Sunday, August 19 , 2018, 5:09 pm | Fair 75º


D.C. Collier: Is Truth Negotiable? Oprah Winfrey Seems to Think So

The concept of truth has been under attack like never before.

A central tenet of the now-pervasive postmodern worldview is that truth is relative, and each group or individual decides for themselves what is true. What is true or right for one person or group, is not necessarily true or right for another.

Something is not believed because it is true, they say, rather it is true because it is believed. For example, there is nothing “right” about monogamous heterosexual marriage apart from cultural conventions and traditions. There exists no objective criteria or authority for moral judgment.

Is it possible that a higher authority, operating outside the influence or opinion of humans, has instituted a body of absolute truths that govern the universe?

                                                                 •        •        •

“The truth is incontrovertible. Malice may attack it, ignorance may deride it, but in the end, there it is.”
Winston Churchill

                                                                 •        •        •

Truth noun \ ˈtrüth \ . : the true or actual state of a matter; conformity with fact or reality; verity; a verified or indisputable fact, proposition, principle, or the like.

                                                                 •        •        •

To begin with, I’m a great admirer of Oprah Winfrey. She’s an extraordinarily gifted human being who has done so much for so many people that she’s been showered with humanitarian awards over her career.

But even the best of us can occasionally run off the rails. In a recent Wall Street Journal commentary entitled, “Oprah’s ‘Truth’ and Its Potentially Deadly Consequences,” author Julie Gunlock writes:

“Former daytime television superstar and rumored Democratic presidential candidate Oprah Winfrey won the Cecil B. deMille Award at Sunday night’s Golden Globes. In the ‘complicated times’ we live in, she said during her acceptance speech, ‘speaking your truth is the most powerful tool we all have.’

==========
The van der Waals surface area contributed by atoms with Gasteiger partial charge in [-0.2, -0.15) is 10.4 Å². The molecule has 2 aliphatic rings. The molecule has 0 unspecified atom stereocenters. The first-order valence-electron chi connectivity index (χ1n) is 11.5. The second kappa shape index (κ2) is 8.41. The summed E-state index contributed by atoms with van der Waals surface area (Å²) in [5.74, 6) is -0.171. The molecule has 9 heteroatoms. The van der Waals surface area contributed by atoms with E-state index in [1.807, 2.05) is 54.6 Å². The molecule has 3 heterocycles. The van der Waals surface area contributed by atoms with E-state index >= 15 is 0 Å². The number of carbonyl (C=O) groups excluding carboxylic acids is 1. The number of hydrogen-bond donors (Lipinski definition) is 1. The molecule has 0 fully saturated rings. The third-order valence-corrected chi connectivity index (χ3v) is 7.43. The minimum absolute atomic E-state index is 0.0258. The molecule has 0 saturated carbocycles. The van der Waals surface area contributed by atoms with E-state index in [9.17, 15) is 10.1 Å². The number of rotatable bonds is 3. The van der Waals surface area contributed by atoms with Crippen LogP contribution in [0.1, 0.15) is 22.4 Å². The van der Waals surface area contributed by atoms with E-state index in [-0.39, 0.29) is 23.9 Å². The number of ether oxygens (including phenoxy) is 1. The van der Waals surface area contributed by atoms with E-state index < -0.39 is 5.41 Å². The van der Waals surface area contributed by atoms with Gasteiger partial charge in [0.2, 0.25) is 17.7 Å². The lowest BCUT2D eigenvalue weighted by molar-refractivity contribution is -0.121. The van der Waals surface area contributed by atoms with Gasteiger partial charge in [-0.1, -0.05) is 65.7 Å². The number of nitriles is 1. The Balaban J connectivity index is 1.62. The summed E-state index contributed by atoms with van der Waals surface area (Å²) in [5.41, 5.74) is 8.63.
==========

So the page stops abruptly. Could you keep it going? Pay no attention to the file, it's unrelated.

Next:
“While such bromides may play well with an audience of entertainers, Ms. Winfrey’s applause lines should be a warning to those who take her political ambitions seriously. She built her media empire by crafting pleasing narratives. She isn’t interested in boring things like data and facts. She has difficulty acknowledging that some things are true, and some things are not.”

Gunlock then highlighted the life-and-death consequences when it comes to the matter of truth:

“Ms. Winfrey has a penchant for promoting the myth that vaccines are dangerous. While she claims publicly to be pro-vaccine, she has allowed anti-vaccine megastars a platform to share ‘their truths.’ Yet those ‘truths” aren’t true at all.

“They are a collection of unsubstantiated and conspiratorial charges linking vaccines to autism — never mind the mountain of evidence to the contrary ... the anti-vaccine hysteria Ms. Winfrey helped incubate was more dangerous than mere ‘fake news.’ It actually put people’s lives at risk.”

At issue is Winfrey’s use of the term, “your truth.” It seems to be saying that I can have “my truths” and you can have “your truths,” and our “truths” will never run into each other coming the other way.